Clark is active against both the pass and the run, which means finishing 2014 with 85 combined tackles, one forced fumble, at least two interceptions and a touchdown isn't out of the question.
Last Year's Starter: Reed Doughty
2013 Statistics: 8 games started, 80 combined tackles, 1 interception
Last season was supposed to feature Bacarri Rambo at free safety and Brandon Meriweather at his natural position at strong safety. It didn't work out that way. Meriweather was thrust into the free safety role, leaving reliable Reed Doughty to start half of the season at strong safety.
Doughty is a solid safety, relying more on being in the right place than overwhelming athleticism. Even so, he's not an ideal starter and was asked to do too much as part of Washington's miserable secondary.
Jose Gumbs started one game and appeared in seven others but didn't do much to wrest the starting job away from Doughty.
Projected Starter: Brandon Meriweather
2013 Statistics: 13 games started, 69 combined tackles, 2 interceptions
With Ryan Clark assuming the role of free safety, his natural position, Meriweather returns to strong safety, which is coincidentally his natural position.
Meriweather is at his best when he's flying all over the field as opposed to being asked to help in coverage or play too far off the line. Though he is still a liability to earn a fine or two for blows to the head or unnecessary roughness, Meriweather is the best option at strong safety right now.
Phillip Thomas, who is essentially a redshirt rookie, has to prove he is up to speed and fully recovered from the Lisfranc tear that robbed him of his rookie year. He's a big hitter with a ton of upside, but he's considered a raw prospect at this point in his career.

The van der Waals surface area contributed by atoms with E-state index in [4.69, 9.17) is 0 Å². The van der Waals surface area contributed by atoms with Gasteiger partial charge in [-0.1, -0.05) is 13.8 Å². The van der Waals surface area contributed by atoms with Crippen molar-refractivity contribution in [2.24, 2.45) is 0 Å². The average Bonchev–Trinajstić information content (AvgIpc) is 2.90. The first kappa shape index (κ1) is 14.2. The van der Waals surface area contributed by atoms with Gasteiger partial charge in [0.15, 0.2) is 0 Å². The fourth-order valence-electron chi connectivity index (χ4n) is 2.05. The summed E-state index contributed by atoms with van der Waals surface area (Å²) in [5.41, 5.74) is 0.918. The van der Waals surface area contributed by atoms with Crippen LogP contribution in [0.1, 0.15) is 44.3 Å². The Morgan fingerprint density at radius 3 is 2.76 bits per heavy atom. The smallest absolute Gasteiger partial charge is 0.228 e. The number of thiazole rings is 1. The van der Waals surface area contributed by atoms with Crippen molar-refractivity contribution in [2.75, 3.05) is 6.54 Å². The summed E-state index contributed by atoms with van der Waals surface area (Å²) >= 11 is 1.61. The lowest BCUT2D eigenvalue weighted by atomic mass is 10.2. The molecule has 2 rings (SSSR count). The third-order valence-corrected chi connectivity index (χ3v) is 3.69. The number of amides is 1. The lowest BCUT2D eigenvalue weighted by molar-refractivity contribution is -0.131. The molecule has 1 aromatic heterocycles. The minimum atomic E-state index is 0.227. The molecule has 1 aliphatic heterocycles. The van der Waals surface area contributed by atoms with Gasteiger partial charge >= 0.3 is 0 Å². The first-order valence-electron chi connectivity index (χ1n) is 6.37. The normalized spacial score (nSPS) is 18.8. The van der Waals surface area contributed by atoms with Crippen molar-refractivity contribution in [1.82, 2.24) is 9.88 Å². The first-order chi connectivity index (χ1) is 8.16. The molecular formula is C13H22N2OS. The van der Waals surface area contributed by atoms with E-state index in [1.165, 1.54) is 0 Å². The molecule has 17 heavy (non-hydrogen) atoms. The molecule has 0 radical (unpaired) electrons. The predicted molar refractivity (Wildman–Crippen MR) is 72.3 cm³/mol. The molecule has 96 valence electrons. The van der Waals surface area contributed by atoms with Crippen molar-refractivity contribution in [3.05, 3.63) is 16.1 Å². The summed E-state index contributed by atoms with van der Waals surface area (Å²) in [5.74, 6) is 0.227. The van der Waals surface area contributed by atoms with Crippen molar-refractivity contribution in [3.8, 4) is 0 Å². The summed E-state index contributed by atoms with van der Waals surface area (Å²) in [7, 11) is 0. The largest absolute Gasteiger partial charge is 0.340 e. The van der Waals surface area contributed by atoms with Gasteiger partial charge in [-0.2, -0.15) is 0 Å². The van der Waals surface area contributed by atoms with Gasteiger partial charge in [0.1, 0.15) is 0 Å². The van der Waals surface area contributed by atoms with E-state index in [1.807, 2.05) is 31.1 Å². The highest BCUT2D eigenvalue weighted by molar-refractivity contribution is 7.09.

Meriweather returning to the position he's best fitted for is as important to Washington's secondary as Clark's arrival. In two seasons as the starting strong safety for the New England Patriots, Meriweather registered 114 solo tackles, nine interceptions, four forced fumbles and a touchdown.
With fewer responsibilities in coverage, Meriweather can be expected to register 80 combined tackles, two forced fumbles, one interception and a sack.
Last Year's Starters: DeAngelo Hall, Josh Wilson
2013 Statistics (Hall): 57 total tackles, 4 interceptions, 13 pass deflections, 3 defensive touchdowns
2013 Statistics (Wilson): 68 total tackles, 1 interception, 7 pass deflections, 2 sacks
DeAngelo Hall was the best corner on the roster last season, which isn’t saying much compared to the rest of the depth chart, but it still puts him as one of the better corners in the NFL.
He turned in one of his best statistical seasons in 2013, but when you’re the best performer on one of the worst defensive units in football, the accolades tend to pass you by.
Across from Hall was Josh Wilson, who was routinely beaten, battered and burned by any receiver he faced in 2013. Luckily for Washington, they drafted David Amerson as his replacement.
Amerson ended up starting nine games games as a rookie, improving as the season progressed, and he took more time from Wilson.
Projected Starters: DeAngelo Hall, David Amerson
2013 Statistics (Amerson): 40 total tackles, 2 interceptions, 10 pass deflections
The 2014 season will be vastly different from the last in almost every way. Hall is still the top corner, but Amerson has taken over as his running mate and could prove to be a vast improvement over Wilson.
Amerson has excellent ball skills, much like Hall, but his issues early on have been understanding the demands of a cornerback at the NFL level. He has the length to keep shorter receivers at bay and battle with bigger receivers.